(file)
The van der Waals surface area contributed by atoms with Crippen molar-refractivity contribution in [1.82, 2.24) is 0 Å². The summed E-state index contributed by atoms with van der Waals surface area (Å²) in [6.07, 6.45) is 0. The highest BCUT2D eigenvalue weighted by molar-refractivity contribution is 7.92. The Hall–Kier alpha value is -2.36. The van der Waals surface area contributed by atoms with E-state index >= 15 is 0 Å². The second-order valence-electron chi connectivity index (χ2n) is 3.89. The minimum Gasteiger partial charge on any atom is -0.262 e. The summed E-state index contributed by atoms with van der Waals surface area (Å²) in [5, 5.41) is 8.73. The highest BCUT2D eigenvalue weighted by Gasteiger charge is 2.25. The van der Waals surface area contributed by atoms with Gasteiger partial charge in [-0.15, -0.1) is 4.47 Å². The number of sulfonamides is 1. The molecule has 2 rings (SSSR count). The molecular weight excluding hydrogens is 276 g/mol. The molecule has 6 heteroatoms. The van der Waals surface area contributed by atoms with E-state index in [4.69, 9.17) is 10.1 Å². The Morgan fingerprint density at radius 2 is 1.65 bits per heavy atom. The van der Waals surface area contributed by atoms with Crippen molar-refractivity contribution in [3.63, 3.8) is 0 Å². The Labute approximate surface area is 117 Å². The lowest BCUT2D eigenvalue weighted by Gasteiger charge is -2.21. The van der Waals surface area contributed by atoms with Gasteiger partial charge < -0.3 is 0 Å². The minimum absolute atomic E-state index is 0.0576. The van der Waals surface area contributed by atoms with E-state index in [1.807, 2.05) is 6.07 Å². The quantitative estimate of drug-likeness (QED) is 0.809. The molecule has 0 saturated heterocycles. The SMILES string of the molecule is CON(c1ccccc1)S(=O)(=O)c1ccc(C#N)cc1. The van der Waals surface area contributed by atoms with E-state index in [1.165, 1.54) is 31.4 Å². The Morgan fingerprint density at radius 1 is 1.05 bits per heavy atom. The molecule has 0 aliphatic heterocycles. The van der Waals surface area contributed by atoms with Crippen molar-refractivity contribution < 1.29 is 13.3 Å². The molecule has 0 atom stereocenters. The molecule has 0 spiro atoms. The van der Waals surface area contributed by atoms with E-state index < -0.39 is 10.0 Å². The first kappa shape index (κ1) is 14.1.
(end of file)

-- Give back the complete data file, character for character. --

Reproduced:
The van der Waals surface area contributed by atoms with Crippen molar-refractivity contribution in [1.82, 2.24) is 0 Å². The summed E-state index contributed by atoms with van der Waals surface area (Å²) in [6.07, 6.45) is 0. The highest BCUT2D eigenvalue weighted by molar-refractivity contribution is 7.92. The Hall–Kier alpha value is -2.36. The van der Waals surface area contributed by atoms with E-state index >= 15 is 0 Å². The second-order valence-electron chi connectivity index (χ2n) is 3.89. The minimum Gasteiger partial charge on any atom is -0.262 e. The summed E-state index contributed by atoms with van der Waals surface area (Å²) in [5, 5.41) is 8.73. The highest BCUT2D eigenvalue weighted by Gasteiger charge is 2.25. The van der Waals surface area contributed by atoms with Gasteiger partial charge in [-0.15, -0.1) is 4.47 Å². The number of sulfonamides is 1. The molecule has 2 rings (SSSR count). The molecular weight excluding hydrogens is 276 g/mol. The molecule has 6 heteroatoms. The van der Waals surface area contributed by atoms with E-state index in [4.69, 9.17) is 10.1 Å². The Morgan fingerprint density at radius 2 is 1.65 bits per heavy atom. The van der Waals surface area contributed by atoms with Crippen molar-refractivity contribution in [3.63, 3.8) is 0 Å². The Labute approximate surface area is 117 Å². The lowest BCUT2D eigenvalue weighted by Gasteiger charge is -2.21. The van der Waals surface area contributed by atoms with Gasteiger partial charge < -0.3 is 0 Å². The minimum absolute atomic E-state index is 0.0576. The van der Waals surface area contributed by atoms with E-state index in [1.807, 2.05) is 6.07 Å². The quantitative estimate of drug-likeness (QED) is 0.809. The molecule has 0 saturated heterocycles. The SMILES string of the molecule is CON(c1ccccc1)S(=O)(=O)c1ccc(C#N)cc1. The van der Waals surface area contributed by atoms with E-state index in [1.165, 1.54) is 31.4 Å². The Morgan fingerprint density at radius 1 is 1.05 bits per heavy atom. The molecule has 0 aliphatic heterocycles. The van der Waals surface area contributed by atoms with Crippen molar-refractivity contribution < 1.29 is 13.3 Å². The molecule has 0 atom stereocenters. The molecule has 0 spiro atoms. The van der Waals surface area contributed by atoms with E-state index < -0.39 is 10.0 Å². The first kappa shape index (κ1) is 14.1.